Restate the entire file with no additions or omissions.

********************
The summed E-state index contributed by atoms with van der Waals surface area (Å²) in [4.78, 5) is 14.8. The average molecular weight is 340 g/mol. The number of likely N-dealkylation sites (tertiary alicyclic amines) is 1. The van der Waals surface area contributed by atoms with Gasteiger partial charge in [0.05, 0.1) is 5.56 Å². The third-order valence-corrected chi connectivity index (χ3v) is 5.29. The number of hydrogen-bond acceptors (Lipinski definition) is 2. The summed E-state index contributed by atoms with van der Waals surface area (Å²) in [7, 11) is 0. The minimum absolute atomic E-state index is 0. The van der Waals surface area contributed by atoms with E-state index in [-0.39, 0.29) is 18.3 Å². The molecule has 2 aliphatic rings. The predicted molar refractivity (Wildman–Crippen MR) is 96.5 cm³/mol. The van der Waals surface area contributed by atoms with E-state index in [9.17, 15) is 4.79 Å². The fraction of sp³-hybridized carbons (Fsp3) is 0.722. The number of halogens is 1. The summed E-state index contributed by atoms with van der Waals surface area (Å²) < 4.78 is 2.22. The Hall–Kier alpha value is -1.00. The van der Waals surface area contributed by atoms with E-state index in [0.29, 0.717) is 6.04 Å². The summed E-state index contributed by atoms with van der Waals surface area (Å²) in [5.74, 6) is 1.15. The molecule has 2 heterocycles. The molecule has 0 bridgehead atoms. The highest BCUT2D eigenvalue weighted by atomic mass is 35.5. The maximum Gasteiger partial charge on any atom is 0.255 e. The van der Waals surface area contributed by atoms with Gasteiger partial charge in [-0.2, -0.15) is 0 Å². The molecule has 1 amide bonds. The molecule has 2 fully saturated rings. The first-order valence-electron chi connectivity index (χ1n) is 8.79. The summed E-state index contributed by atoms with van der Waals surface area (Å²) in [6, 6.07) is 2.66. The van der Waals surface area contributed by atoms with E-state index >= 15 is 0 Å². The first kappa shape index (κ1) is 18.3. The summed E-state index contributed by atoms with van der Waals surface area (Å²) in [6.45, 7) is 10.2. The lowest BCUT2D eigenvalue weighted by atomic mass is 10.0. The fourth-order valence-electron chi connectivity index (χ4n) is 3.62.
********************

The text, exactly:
The summed E-state index contributed by atoms with van der Waals surface area (Å²) in [4.78, 5) is 14.8. The average molecular weight is 340 g/mol. The number of likely N-dealkylation sites (tertiary alicyclic amines) is 1. The van der Waals surface area contributed by atoms with Gasteiger partial charge in [0.05, 0.1) is 5.56 Å². The third-order valence-corrected chi connectivity index (χ3v) is 5.29. The number of hydrogen-bond acceptors (Lipinski definition) is 2. The summed E-state index contributed by atoms with van der Waals surface area (Å²) in [7, 11) is 0. The minimum absolute atomic E-state index is 0. The van der Waals surface area contributed by atoms with E-state index in [-0.39, 0.29) is 18.3 Å². The molecule has 2 aliphatic rings. The predicted molar refractivity (Wildman–Crippen MR) is 96.5 cm³/mol. The van der Waals surface area contributed by atoms with E-state index in [9.17, 15) is 4.79 Å². The fraction of sp³-hybridized carbons (Fsp3) is 0.722. The number of halogens is 1. The summed E-state index contributed by atoms with van der Waals surface area (Å²) < 4.78 is 2.22. The Hall–Kier alpha value is -1.00. The van der Waals surface area contributed by atoms with E-state index in [0.29, 0.717) is 6.04 Å². The summed E-state index contributed by atoms with van der Waals surface area (Å²) in [5.74, 6) is 1.15. The molecule has 2 heterocycles. The molecule has 0 bridgehead atoms. The highest BCUT2D eigenvalue weighted by atomic mass is 35.5. The maximum Gasteiger partial charge on any atom is 0.255 e. The van der Waals surface area contributed by atoms with Gasteiger partial charge in [-0.2, -0.15) is 0 Å². The molecule has 1 amide bonds. The molecule has 2 fully saturated rings. The first-order valence-electron chi connectivity index (χ1n) is 8.79. The summed E-state index contributed by atoms with van der Waals surface area (Å²) in [6, 6.07) is 2.66. The van der Waals surface area contributed by atoms with E-state index >= 15 is 0 Å². The first kappa shape index (κ1) is 18.3. The summed E-state index contributed by atoms with van der Waals surface area (Å²) in [6.45, 7) is 10.2. The lowest BCUT2D eigenvalue weighted by atomic mass is 10.0. The fourth-order valence-electron chi connectivity index (χ4n) is 3.62.